Plus, he has overpowered psychic abilities, and doesn’t have to think about pedestrian things like managing guns and ammo. To be fair, I like the idea of bringing Fettel back and attempting to reinvigorate the series with something new. Fettel’s style of play is fun, I’ll give it that. I just wish there had been more elements of strategy, even more push-and-pull between Fettel and Point Man.

The co-op felt barebones and if you’re going to add co-op, you really need to put the time in. Other areas where the lack of time can be seen include the levels. F.E.A.R. 3 has the poorest, cheapest examples of level design out of all three games in the series. Everything feels bland, boring, and stale.

Even the A.I. in F.E.A.R. 3 takes a step back from the groundbreaking A.I of the first game and unique enemy encounters in the second game. F.E.A.R. 3’s gameplay is bad, and I hate making excuses for it. However, I feel like with WB Games publishing F.E.A.R. 3, there was likely pressure put on the developers to get the game out in a timely manner. In this case, two years’ worth of crunch after the release of F.E.A.R. 2.

Had the developers been given another year or two to polish all aspects of the game (particularly gameplay, co-op, and level design), I have no doubt that it would have fared better. I don’t think it ever stood a chance at surpassing the original, but at the very least, it should have been given more time to fix what went wrong with F.E.A.R. 2.

You can’t mend all of the issues that F.E.A.R. 2 created in the span of two years. Big messes require more time to clean up.


Harlan Wade is the real antagonist in the F.E.A.R. series.
Harlan Wade is the real antagonist in the F.E.A.R. series.
© Day 1 Studios

Ok, so if we’re defending F.E.A.R. 3, what did it do right? Why is it worth defending? I think F.E.A.R. 3 did a lot more for the story of the series than people give it credit for. I like how the developers revisit the connection between estranged brothers Point Man and Fettel, and show how their relationship fractured in the first place.

I like that we get further emphasis that Harlan Wade (Alma’s father) is the real enemy of the series. None of the events from the original F.E.A.R. all the way to F.E.A.R. 3 would have happened had Harlan not offered up his own daughter to Armacham. Seriously, how much of an evil asswipe can one fictional character be?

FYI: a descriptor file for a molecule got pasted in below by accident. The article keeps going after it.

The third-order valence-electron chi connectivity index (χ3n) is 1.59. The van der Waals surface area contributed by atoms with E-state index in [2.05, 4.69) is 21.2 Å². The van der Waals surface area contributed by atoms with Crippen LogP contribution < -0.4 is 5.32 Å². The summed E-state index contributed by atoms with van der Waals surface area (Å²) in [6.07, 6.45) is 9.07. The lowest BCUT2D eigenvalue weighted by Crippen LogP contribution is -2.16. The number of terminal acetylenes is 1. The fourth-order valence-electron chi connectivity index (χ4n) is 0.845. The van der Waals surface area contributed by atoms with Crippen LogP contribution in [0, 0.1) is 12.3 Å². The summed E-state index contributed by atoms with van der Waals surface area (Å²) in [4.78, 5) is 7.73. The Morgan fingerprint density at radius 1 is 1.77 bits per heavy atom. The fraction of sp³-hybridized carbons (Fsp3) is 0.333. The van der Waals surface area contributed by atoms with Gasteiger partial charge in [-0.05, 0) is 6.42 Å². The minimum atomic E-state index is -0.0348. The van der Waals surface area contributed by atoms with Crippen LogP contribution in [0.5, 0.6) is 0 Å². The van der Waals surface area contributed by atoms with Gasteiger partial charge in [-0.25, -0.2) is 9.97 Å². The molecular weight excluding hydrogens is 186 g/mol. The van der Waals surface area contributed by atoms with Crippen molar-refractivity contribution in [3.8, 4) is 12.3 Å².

Not only did Armacham use Alma for her psychic abilities, they impregnated her at the age of 15 and forced her to give birth to Point Man, and then again with Paxton Fettel at the age of 16.

Harlan Wade never bat an eye at the gross mistreatment of his daughter Alma, and in F.E.A.R. 3, he continues the cycle of abuse with his grandchildren, Point Man and Fettel. More so with Fettel because he’s shown to have psychic powers like Alma, making him more valuable to Armacham than Point Man. 

As you play F.E.A.R. 3, you get to see the holding room with Point Man and Fettel change. In the beginning they play together like normal children. By the end, they’re completely torn apart. Fettel frantically draws all over the floors, the walls. Point Man looks lost and at times frightened by how his brother is changing. It makes sense on both ends.

Point Man doesn’t understand what’s going on with Fettel, he’s just a child. Fettel doesn’t understand why he’s being singled out for abuse. As the two make their way through levels together as adults in F.E.A.R. 3, they get the opportunity to talk with one another in a semi-normal manner. This, combined with the flashbacks we get, help you form a deeper connection to them.

Point Man isn’t just a nameless protagonist who can shoot and slow time, he’s an abused child who has the burden of knowing he killed his own brother (in the original F.E.A.R.). Fettel is similar to Alma where both have done bad things, but did those things because they were abused as children.

The final boss battle against the Creep version of Harlan Wade feels powerful in that Point Man and Fettel get to rise up and defeat this monstrous shadow that has caused them so much pain and trauma. It’s symbolic of the two characters being able to move forward and bury the past.

Yes, things get a little wonky when the two actually reach Alma. I hate that the “bad” ending with Paxton Fettel tears his redemption arc to pieces. By the end, you kind of like Paxton Fettel (despite how twisted he is), and if you get his ending things fall apart. I like to think of the Point Man ending as the true ending because it fits the narrative of growth and rebirth.

Fettel and Alma both disappear, and Point Man silently vows to care for and raise his newborn sibling. You get the feeling he’s being given the chance to raise this child how he, Fettel, and Alma should have been raised… with love. It’s a beautiful way to bring closure to the F.E.A.R. storyline and for this reason, I really enjoy F.E.A.R. 3.